Synopses & Reviews
The ancient Celts believed they were descended from Father Dis (Dis Pater), a god of the dead who resided in the west where the sun set. Today, ideas of our prehistoric origins are more likely based on ocean core samples, radio-carbon dating, and archeological artifacts. But as Barry Cunliffe reminds us in Britain Begins
, an archaeologist writing of the past must be constantly aware that the past is, in truth, unknowable. Like the myth-making Celts, we too create stories about our origins, based on what we know today.
Cunliffe here offers readers a vision of both worlds, looking at new myths and old, as he tells the fascinating story of the origins of the British and the Irish, from around 10,000 BC to the eve of the Norman Conquest. Using the most up-to-date archaeological evidence together with new work on DNA and other scientific techniques which help us to trace the origins and movements of these early settlers, Cunliffe offers a rich narrative account of the first islanders--who they were, where they came from, and how they interacted with one another. Underlying this narrative is the story of the sea, and Cunliffe paints a fascinating picture of early ships and sails and of the surprising sophistication of early navigation. The story told by the archaeological evidence is enhanced by historical texts, such as Julius Caesar's well-known if rather murky vision of Britain. Equally interesting, Cunliffe looks at the ideas of Britain's origins formed by our long-ago ancestors themselves, when they used what scraps there were, gleaned from Biblical and classical texts, to create a largely mythological origin for the British.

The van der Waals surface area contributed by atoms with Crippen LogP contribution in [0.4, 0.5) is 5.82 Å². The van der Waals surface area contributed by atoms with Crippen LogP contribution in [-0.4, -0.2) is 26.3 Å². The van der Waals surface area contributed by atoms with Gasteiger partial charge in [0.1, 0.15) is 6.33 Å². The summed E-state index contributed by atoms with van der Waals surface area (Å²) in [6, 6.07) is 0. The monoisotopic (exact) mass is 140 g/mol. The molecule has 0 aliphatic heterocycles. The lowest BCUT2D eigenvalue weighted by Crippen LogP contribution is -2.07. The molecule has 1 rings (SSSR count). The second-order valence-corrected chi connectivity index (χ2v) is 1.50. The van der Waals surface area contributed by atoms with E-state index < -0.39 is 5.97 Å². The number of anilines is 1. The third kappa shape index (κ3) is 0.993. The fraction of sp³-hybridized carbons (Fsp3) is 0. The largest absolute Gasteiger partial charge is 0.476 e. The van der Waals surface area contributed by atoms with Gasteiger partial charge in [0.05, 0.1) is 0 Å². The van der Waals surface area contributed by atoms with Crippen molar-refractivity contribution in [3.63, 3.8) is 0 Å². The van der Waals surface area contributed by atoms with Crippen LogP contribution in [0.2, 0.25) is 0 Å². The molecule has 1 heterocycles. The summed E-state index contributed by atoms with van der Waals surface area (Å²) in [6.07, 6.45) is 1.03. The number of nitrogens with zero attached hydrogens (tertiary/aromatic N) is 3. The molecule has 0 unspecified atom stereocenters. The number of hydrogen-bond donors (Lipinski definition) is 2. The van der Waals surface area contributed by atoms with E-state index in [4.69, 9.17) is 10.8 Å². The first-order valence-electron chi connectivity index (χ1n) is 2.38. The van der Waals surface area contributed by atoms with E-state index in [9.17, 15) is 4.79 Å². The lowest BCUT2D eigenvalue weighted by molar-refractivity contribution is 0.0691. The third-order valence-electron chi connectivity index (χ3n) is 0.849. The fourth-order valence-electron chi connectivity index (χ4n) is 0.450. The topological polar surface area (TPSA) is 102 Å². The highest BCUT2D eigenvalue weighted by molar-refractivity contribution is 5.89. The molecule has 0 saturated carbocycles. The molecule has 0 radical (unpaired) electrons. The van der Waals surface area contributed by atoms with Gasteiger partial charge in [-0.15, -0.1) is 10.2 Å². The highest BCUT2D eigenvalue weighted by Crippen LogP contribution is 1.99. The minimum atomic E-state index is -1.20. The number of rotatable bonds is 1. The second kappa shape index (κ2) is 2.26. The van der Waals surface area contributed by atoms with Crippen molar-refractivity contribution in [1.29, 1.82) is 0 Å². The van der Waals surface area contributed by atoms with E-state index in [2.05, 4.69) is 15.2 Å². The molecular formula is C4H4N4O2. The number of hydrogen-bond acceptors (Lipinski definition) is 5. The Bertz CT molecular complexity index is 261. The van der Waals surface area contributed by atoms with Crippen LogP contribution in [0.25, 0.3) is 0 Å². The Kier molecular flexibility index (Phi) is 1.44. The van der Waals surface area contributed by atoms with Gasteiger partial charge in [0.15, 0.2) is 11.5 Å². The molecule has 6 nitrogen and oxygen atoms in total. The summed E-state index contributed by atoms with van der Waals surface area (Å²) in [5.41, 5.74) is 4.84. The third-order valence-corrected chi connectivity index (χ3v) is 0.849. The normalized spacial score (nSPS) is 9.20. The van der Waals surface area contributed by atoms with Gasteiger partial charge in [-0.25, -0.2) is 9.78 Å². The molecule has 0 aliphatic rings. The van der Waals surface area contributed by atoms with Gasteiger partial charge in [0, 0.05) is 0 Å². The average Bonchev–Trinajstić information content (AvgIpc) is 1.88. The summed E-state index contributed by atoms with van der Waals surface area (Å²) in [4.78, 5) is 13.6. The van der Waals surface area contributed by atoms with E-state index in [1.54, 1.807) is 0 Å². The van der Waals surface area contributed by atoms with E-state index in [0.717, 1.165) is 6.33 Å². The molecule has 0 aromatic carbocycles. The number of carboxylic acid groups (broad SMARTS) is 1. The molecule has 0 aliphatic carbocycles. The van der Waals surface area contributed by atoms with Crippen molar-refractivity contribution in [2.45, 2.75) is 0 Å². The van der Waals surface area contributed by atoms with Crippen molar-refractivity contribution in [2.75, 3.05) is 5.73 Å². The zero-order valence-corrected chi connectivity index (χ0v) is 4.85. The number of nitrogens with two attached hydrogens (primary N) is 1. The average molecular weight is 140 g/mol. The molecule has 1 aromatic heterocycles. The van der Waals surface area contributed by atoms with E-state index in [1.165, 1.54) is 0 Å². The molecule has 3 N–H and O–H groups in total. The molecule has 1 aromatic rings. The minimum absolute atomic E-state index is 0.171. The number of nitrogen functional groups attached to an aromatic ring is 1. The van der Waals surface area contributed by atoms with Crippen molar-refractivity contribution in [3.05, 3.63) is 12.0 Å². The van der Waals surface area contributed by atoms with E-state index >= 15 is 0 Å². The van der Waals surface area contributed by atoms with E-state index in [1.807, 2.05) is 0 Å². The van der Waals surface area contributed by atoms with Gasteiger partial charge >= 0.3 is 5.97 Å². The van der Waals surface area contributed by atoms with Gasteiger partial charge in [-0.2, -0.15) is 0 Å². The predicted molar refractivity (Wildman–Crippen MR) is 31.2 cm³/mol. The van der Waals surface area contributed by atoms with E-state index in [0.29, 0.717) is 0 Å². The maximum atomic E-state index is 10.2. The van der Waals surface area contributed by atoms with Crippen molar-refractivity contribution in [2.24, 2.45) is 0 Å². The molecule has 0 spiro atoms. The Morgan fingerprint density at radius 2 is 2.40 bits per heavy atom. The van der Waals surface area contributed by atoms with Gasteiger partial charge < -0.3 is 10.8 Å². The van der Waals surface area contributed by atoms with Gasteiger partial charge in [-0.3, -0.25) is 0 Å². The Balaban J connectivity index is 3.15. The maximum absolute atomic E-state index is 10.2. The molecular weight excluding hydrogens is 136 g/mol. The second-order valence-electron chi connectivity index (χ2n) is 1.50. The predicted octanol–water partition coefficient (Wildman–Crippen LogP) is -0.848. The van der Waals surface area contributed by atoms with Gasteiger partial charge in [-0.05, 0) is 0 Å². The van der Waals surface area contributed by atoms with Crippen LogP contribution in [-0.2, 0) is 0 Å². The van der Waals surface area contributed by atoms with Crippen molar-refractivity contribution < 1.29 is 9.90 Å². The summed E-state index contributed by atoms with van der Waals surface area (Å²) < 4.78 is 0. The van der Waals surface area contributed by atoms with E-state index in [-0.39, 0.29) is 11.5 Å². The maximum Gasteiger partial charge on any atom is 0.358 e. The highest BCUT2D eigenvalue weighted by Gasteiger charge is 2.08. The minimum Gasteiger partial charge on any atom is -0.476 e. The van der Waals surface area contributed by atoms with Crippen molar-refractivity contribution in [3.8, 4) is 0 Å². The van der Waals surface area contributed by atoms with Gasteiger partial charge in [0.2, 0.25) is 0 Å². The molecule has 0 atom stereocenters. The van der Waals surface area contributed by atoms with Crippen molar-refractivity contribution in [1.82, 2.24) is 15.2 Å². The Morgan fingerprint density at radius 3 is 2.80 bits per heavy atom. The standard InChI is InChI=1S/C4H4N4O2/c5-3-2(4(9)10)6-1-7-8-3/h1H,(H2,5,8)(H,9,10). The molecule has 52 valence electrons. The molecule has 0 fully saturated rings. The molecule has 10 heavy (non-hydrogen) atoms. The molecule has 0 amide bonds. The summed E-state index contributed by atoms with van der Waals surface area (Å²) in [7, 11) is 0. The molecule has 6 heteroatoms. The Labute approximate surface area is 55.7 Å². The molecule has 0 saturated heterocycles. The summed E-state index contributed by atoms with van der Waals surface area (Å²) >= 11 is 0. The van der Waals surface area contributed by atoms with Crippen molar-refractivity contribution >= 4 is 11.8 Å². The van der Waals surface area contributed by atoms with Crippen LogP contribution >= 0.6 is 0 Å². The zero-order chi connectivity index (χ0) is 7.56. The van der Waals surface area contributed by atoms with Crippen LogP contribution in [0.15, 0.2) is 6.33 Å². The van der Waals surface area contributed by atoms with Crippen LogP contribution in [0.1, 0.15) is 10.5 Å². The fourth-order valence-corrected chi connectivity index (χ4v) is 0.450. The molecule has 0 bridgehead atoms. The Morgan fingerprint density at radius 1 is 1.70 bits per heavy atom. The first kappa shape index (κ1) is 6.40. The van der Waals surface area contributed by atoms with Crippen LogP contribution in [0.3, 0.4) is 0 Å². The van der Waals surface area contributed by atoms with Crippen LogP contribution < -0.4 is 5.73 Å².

About the Author
is Emeritus Professor of European Archaeology at the University of Oxford. A leading authority on British prehistory, he has excavated widely in Britain and in the Channel Islands, Brittany, and Spain. His books include the awarding-winning Facing the Ocean
and Europe Between the Oceans
. He has been President of the Council for British Archaeology and of the Society of Antiquaries, Governor of the Museum of London, and a Trustee of the British Museum. He was knighted in 2006.
Table of Contents
1. In the Beginning: Myths and Ancestors
2. Britain Emerges: the Stage is Set
3. Interlude: Enter the Actors
4. Settlement Begins 10,000 - 4200 BC
5. New People, New Ideas 4200 - 3000 BC
6. Mobilizing materials: a New Connectivity 3000 - 1500 BC
7. Interlude: Talking to Each Other
8. The Productive Land in The Age of Warriors 1500 - 800 BC
9. Episodes of Conflict 800 - 60 BC
10. Interlude: Approaching the Gods
11. Integration: the Roman Episode 60 BC - AD 350
12. Its Red and Savage Tongue AD 350 - 650
13. The Age of the Northmen AD 600 - 1100
14. Of Myths and Realities: an epilogue
A Guide to Further Reading